The provincial government is under fire for reportedly interfering in collective bargaining, after issuing a notice to school divisions to direct them to seek direction from cabinet before undertaking labour negotiations with employees.
School boards typically engage directly with the local unions who represent teachers, educational assistants or bus drivers, among other school employees, in collective bargaining.
On Feb. 2, the education department sent Manitoba superintendents a letter indicating divisions must now obtain "a bargaining mandate" from cabinet’s public-sector compensation committee prior to engaging in negotiations with both unionized and non-unionized staff.
"Government’s traditional function is one of its core duties as the overall steward of public funds. In the current environment, it must also take into account the realities and breadth of the fiscal challenges caused by the (COVID-19) pandemic," states the notice, which was obtained by the Manitoba NDP.
NDP MLAs called out the province Friday for barring divisions from being able to negotiate with school employees in good faith.
"The province is really sticking their nose in something that they really have no jurisdiction in," said MLA Nello Altomare, NDP education critic. "That’s why this letter makes me shake my head."
Altomare said the province should be focused on student well-being amid the COVID-19 pandemic, rather than meddling in collective bargaining.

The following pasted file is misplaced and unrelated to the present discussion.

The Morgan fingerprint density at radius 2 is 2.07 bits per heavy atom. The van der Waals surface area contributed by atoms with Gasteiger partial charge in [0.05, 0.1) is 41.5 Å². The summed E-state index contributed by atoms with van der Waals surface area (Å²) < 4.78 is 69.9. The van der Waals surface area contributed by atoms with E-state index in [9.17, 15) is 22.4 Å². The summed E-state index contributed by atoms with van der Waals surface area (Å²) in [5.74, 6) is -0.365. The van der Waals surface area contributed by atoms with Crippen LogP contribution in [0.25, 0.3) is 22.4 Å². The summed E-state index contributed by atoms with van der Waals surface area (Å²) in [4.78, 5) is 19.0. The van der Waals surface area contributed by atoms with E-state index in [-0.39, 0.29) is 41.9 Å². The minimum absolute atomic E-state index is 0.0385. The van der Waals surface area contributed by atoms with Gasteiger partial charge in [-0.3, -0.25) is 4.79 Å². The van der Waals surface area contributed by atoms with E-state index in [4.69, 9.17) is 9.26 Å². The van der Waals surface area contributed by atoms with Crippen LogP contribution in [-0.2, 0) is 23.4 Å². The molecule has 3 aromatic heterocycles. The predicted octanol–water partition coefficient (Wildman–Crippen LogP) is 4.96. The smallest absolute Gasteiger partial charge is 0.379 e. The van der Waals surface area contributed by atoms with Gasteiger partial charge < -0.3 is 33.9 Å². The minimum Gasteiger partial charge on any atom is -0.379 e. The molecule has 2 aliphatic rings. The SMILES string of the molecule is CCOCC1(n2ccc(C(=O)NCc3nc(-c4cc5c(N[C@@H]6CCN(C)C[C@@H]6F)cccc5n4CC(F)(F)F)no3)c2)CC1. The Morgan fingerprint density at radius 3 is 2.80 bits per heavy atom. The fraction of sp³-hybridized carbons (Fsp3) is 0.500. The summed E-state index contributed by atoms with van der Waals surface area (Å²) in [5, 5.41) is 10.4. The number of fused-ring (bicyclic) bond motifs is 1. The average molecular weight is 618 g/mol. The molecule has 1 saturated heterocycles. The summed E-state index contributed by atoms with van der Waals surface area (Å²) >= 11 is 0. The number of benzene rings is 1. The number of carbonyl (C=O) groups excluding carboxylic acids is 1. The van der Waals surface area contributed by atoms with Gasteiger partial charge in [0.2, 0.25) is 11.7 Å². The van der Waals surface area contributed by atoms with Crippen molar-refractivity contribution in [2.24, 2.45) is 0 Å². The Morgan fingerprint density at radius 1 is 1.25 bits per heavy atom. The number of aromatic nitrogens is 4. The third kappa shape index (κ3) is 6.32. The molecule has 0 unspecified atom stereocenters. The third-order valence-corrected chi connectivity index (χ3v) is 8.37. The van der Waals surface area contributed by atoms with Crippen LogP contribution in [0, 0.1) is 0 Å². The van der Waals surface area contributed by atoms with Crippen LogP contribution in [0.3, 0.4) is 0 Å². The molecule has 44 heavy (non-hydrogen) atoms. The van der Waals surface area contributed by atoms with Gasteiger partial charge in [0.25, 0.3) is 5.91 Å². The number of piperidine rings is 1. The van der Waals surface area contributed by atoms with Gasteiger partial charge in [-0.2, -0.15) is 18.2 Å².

The official Opposition also accused the province of wanting to freeze school staff wages through this new protocol, citing its persistence with Bill 28. The province is currently appealing a court ruling that deemed the legislation, which tried to force a two-year wage freeze on public-sector unions, unconstitutional last year.
The president of the Manitoba Teachers’ Society said Friday the directive "clearly constitutes an unfair labour practice."
"If a school division wants to inject this mandate into local bargaining, then we’d see it as a breach of charter rights," said James Bedford, who represents upwards of 16,000 public school teachers in the province.
Should that happen, the union will file an unfair labour practice, Bedford said.
In a strongly worded letter penned to Education Minister Cliff Cullen, Bedford wrote Friday it is "simply untrue" the government has a traditional role in setting broad bargaining mandates.
Cullen was not made available for an interview Friday, but his office issued a statement that backed such claim.
"When the NDP were in government, they oversaw what became one of the worst-performing education systems in Canada. Our government is focused on delivering a stronger education system that puts resources in classrooms, not board rooms," Cullen said in a statement.
The Progressive Conservatives have been in power since April 2016.
Provincewide bargaining is expected to replace the 38 individual collective agreements between divisions and teachers in Manitoba.
The province introduced Bill 45 to streamline bargaining in autumn. It proposes MTS be the teacher bargaining agent and the education minister appoint the employer bargaining agent to represent divisions in the future.
Meantime, Bedford said many teachers in the province are working without a collective agreement.
Last year, an arbitration ruling in the Louis Riel School Division overturned wage freezes in line with Bill 28. Teachers were retroactively awarded salary increases, including a 1.6 per cent hike for 2018-19 and a 1.4 per cent increase for 2019-20.
Maggie Macintosh reports on education for the Winnipeg Free Press. Funding for the Free Press education reporter comes from the Government of Canada through the Local Journalism Initiative.